The grinch on softwood, NAFTA and energy

Doest my ears deceive me? Are thoseRudolf’s paws prancing on my roof top already? Ahh no, my mistake, that was thesound of a federal party leaders’ jets touching down.

I guess it really is that time of year again; Justbefore Christmas and all the men in suits are hoping to buy us with their bagof goodies.

As our federal politicians try todistinguish themselves from one another in the run-up to the next generalelection on January 23rd 2006, they’re starting to deliver theirpackages of promises across Canada.

But the good ol’ Grinch in me questionswhether or not these promises of goodies and new directions are merely thenewest fancy wrappers concealing tired old rhetoric. I’m reminded of the oldSeinfeld episode on “re-gifting”where the same present is passed along with different wrapping.

Nowhere is this truer than in thevarious leaders’ positions on softwood lumber. In the typical “us versus them”theme of this election, all the leaders’ softwood speechifying perpetuates the age-oldfairytale that Canada is the innocent victim of the U.S. trade bully.

Now it is New Democrat Leader JackLayton’s turn to ratchet up the rhetoric to win political points. He is hammeringthe Liberal government for inaction, saying that “Martin has nothing to show for all his bluster about softwood duties.”

Energy retaliation is Mr. Laytonversion of tough talk. He thinks Canadashould impose duties on energy exports to the US.Canada is afterall the number one exporter of oil and gas to the US-giventheir consumption patterns you’d think the States would want to be a littlefriendlier).

Mr Layton says energy tariffs wouldget the Bush administration to change its position on softwood, in turn, recoupingCanadian self -respect.

Is this just rhetoric and toughtalk? Hmmm. The Grinch whispers something else in my ear.

No need to get all huffy and puffylike Tim Hearn, the CEO of Imperial Oil- Canada’s largest oil & gasproducer. The Imperial Oil CEO says that Mr. Layton is practicing “politics of division” if he supportsenergy retaliation. CTV reported Hearn saying that he “understands the importance of the softwood lumber dispute to Canada andhow emotionally charged the issue is, but he hopes a resolution can be foundwithout affecting trade in other sectors.”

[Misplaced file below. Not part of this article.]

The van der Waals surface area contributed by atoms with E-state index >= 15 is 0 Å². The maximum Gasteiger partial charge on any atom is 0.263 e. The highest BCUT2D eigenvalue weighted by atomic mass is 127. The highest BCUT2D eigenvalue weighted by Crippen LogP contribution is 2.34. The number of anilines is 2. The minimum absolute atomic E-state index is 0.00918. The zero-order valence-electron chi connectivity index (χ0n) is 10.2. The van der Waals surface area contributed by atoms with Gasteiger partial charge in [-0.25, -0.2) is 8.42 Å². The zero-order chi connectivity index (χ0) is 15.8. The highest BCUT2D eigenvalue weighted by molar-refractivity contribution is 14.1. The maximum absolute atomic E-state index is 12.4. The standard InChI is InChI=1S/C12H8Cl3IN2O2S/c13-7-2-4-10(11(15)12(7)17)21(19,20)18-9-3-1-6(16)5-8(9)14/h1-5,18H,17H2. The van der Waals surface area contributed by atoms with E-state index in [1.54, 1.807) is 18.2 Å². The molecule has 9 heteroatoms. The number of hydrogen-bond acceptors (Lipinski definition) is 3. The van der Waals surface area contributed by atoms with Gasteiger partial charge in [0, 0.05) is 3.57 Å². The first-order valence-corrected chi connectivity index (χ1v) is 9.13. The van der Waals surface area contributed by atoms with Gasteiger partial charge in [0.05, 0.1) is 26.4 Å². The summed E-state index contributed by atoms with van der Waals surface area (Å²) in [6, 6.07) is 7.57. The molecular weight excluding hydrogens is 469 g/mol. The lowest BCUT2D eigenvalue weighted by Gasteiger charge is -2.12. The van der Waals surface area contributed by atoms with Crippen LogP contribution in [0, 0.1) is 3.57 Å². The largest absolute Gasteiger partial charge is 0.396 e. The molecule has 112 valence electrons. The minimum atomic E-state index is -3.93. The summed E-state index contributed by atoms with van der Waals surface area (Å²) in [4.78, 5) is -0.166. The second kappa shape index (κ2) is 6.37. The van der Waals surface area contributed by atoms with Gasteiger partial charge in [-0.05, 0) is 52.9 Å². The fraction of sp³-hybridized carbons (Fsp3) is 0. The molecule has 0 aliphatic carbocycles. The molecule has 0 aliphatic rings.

Take a deep breath Tim.

For all his tough talk it seems Mr.Layton has overlooked a little known but important provision in our cute littleNorth American Free Trade Agreement (NAFTA). Signed and sealed in 1992 by thenPrime Minister Mulroney, NAFTA severely limits our ability to retaliate bylimiting energy exports. In fact, NAFTA locks in the percentage of oil and gas weexport to the US.As production rises, and is exported, the minimum percentage guaranteed to the USalso rises. This will become a problem when production levels drop or Canadaown energy needs increase.

The fine print of NAFTA attaches conditions to the use of export restrictions. Article 605 explicitly outlines that there can be no made in Canada energy retaliation.

Slappingduties on energy exports to the States violates subsection B, whichsays that we cannot impose a higher price on an energy export (by means”of any measure such as licenses, fees, taxation and minimum price requirements“), than that of which is charged for domestic consumption.

Itis noteworthy that Article 605 is applicable only between Canada andthe US. Mexico’s trade negotiators were smart enough to refuse to signthis provision of NAFTA.

I wonder why Conservative Leader Steven Harper hasn’t mentioned that his predecessors pushed this provision through?

Mr.Layton’s proposal for energy retaliation would require us to violateNAFTA. Perhaps that doesn’t concern the NDP, who believe NAFTA needs tobe renegotiated.

So I guess Canada could slap on some energy tariffs, ignore NAFTA and show our southern neighbors that we can be bullies too.

Ormaybe could move to build up trade with other nations as Mr. Harper’sof the Conservatives have suggested in his pitch to BC. But is makingnew friends and ignoring the bully really going to solve the problem?

Thetruth is that all this rhetoric is self-serving and avoids the realissue. The claim at the heart of the softwood dispute is that Canada isunfairly subsidizing its forest industry.

And who do these subsidies this benefit? Well, of course, the big timber companies that support the current Liberal government.

Andwho loses? Our forest dependent communities. And every Canadian thatrelies on general revenue to pay for health care and education.

IfMr. Layton wants to pitch the idea of a strong Canada, aself-respecting nation that stands up to bullies, perhaps he shoulddiscard the tough talk.

Mr. Layton often ridicules Liberal finger pointing. Before he points fingers on softwood, perhaps, as we have said before,he should do the courageous thing and open a Canadian dialogue on thereal issue: the true value of our forests and the perverse subsidiesthat promote unsustainable logging throughout the country.

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